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Aug 10

Volume I Number I, The Tribune’s first issue

1869-08-07-first-tribune-p2.jpgAugust 7, 1869
As promised Friday here are some excerpts from the four page, first edition of The Tribune. The front page and biography of founder Walter Murray were outlined in a  previous post. Careful viewers will spot his advertisement on the front. Alexander Murray, Walter’s younger brother, advertises his store on an inside page.

Coverage of politics, the courts, schools and county business seem to be a priority and from the beginning the paper had regional aspirations not just a San Luis Obispo city paper. The law background of the owner can be seen in the liberal sprinkling of Latin phrases in the copy. It also had a column and a half of items in Spanish under the heading La Tribuna. Though born in London, Murray was said to be fluent in Spanish and French in addition to his education in Latin.

The paper sounded a note that it would be independent and not all partisan politics.

The Tribune will not deny to neither party credit where credit is due. It will not be virulent in its advocacy of party measures. It will not deny the truth; nor feign to have reason on its side when it knows itself to be in the wrong. It will be independent of all mere party behests, and will bow down only to its own convictions in regard to party discipline and party principle. It will not assail private character, nor will it touch public character unjustly or unnecessarily. It will seek to conciliate rather than to combat, to lead rather than drive;and when it cannot convince an honest foe it will at least give him credit for good intentions.

The paper’s philosophy sounds a little like the comment guidelines for Photos from the Vault.

CORRESPONDENTS–We solicit correspondence from all parts of the county on topics of general interest. We will publish any original communication sent to us that is courteous and of ordinary merit. In this we shall make no distinction of politics.

1869-08-07-first-tribune-p3.jpgSome things never change:

ACCIDENT–The only occurrence of interest that has happened this week to break the monotony of our every-day life, took place on Wednesday evening last, when two young gentlemen of our town, returning in a buggy from a trip to Santa Barbara county, probably festive, missed stays in crossing the bridge on the stage crossing of the San Luis Obispo creek, which resulted in overset. No bones were broken; one party escaped intact, the other with a few bruises. Buggy was the principal sufferer; fragments thereof being scattered about promiscuously for some distance. The moral may be summed up in the word, “Take care, boys.”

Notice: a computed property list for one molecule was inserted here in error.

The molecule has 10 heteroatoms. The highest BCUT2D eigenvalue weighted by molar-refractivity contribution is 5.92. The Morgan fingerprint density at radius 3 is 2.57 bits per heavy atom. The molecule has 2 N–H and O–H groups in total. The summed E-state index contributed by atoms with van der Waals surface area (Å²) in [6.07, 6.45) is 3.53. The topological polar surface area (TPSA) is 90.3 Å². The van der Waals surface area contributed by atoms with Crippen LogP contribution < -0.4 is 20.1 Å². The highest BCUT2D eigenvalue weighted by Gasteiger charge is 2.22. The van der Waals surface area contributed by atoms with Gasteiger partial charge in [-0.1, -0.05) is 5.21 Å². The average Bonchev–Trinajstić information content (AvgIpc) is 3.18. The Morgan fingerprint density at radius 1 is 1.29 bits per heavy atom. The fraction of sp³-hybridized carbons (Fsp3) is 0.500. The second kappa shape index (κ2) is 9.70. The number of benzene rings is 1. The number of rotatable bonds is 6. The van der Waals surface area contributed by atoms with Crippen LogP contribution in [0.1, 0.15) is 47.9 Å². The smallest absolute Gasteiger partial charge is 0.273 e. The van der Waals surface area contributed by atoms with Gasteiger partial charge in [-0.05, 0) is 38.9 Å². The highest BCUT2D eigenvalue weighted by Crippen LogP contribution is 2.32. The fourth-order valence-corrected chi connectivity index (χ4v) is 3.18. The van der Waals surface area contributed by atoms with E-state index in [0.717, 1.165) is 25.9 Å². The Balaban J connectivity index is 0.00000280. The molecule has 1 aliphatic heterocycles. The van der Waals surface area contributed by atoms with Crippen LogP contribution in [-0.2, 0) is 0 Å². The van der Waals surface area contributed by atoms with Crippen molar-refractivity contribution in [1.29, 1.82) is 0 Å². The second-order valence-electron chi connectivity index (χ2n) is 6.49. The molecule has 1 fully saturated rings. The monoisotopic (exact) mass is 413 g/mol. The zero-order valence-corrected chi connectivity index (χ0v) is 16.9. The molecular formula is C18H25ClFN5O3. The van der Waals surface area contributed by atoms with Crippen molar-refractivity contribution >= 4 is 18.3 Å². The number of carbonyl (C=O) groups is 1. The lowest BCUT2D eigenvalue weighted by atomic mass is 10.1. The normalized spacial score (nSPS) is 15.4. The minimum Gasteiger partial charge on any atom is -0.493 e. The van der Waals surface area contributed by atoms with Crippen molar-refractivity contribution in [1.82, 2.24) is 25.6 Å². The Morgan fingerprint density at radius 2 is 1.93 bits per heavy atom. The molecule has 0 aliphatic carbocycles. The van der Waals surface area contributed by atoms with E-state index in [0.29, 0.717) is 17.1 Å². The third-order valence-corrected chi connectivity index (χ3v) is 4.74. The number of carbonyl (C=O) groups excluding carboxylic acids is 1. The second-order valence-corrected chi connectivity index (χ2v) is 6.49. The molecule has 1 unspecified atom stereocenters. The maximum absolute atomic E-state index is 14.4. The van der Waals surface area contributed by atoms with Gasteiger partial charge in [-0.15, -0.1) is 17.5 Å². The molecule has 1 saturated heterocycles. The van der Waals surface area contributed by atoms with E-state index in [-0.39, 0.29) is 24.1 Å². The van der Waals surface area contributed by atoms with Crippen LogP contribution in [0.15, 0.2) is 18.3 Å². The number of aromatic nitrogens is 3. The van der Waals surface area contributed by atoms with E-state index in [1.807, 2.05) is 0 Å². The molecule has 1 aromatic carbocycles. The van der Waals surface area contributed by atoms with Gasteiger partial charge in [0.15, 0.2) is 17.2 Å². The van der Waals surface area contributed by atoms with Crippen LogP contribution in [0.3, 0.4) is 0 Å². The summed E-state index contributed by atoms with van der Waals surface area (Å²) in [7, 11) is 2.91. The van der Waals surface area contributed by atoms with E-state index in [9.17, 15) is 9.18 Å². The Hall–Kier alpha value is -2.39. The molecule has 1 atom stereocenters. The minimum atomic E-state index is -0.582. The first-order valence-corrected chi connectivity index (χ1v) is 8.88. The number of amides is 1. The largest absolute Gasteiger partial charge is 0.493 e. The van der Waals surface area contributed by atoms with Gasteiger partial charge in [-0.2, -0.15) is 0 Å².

The paper takes several shots at the one year old rival newspaper the Pioneer. The rival supported Democratic politics. Remember Republicans were the ones who fought to abolish slavery. Lee had surrendered to Grant less than five years earlier. The Democratic party at the time favored white candidates over qualified Latino candidates. The Tribune offered its slate of endorsements from Judge to County Surveyor.

FOR SHERIFF,
Jose M. Munoz, has also been tried before, having held this office from about December 1863 to March 1866. Although of the Spanish race, he presents rare qualifications for the office in question. He is well known by those who understand his race and language, as a man of very superior judgement, more than ordinary intelligence, great firmness, and extraordinary energy.
When Sheriff, he was head of the concern, and no mere appendage; although he had quite an able man as deputy under him. From 1858 to 1860 he was the County Judge of this county, and while occupying that position, a position which has nearly always been well filled in this county, he certainly fell behind none of his predecessors nor successors in the impartiality, clearness of perception of a law point, and the firmness of decision, which should characterize every judge. We have always considered that this gentleman lowered himself when he first consented to occupy the position of candidate for this office, and we have always deemed the attempt to drag him down in public estimation to the level of his present and past opponent an outrage upon common sense.

1869-08-07-first-tribune-p4.jpgThe paper took a pugnacious tone when referring to the Pioneer, calling it “very silly”, questioning its “hardihood” and called it out on a Biblical error.

PARTISAN CONSISTENCY
Our present Assessor, elected in 1867 on the Democratic ticket, thought it fit to cast his vote at the late Republican primary election in this town. The Pioneer regarding this as indicative of a change of politics on his part, stigmatizes him as completely laying in the shad, in so doing, Esau of old, who sold his birthright for a mess of potage, (not porridge as the Pioneer has it.)

The Tribune did suffer from a racial bias against the Chinese community. It was a common and ugly reality of the time.

Advertisers included, lawyers, doctors, real estate agents, and merchants in the grocery, hardware and pharmacy trades.

Sadly the only pictures are for the advertisements, lots of type for a reader to enjoy but there was not job for a photographer yet.

Related posts:

  1. Walter Murray founds The Tribune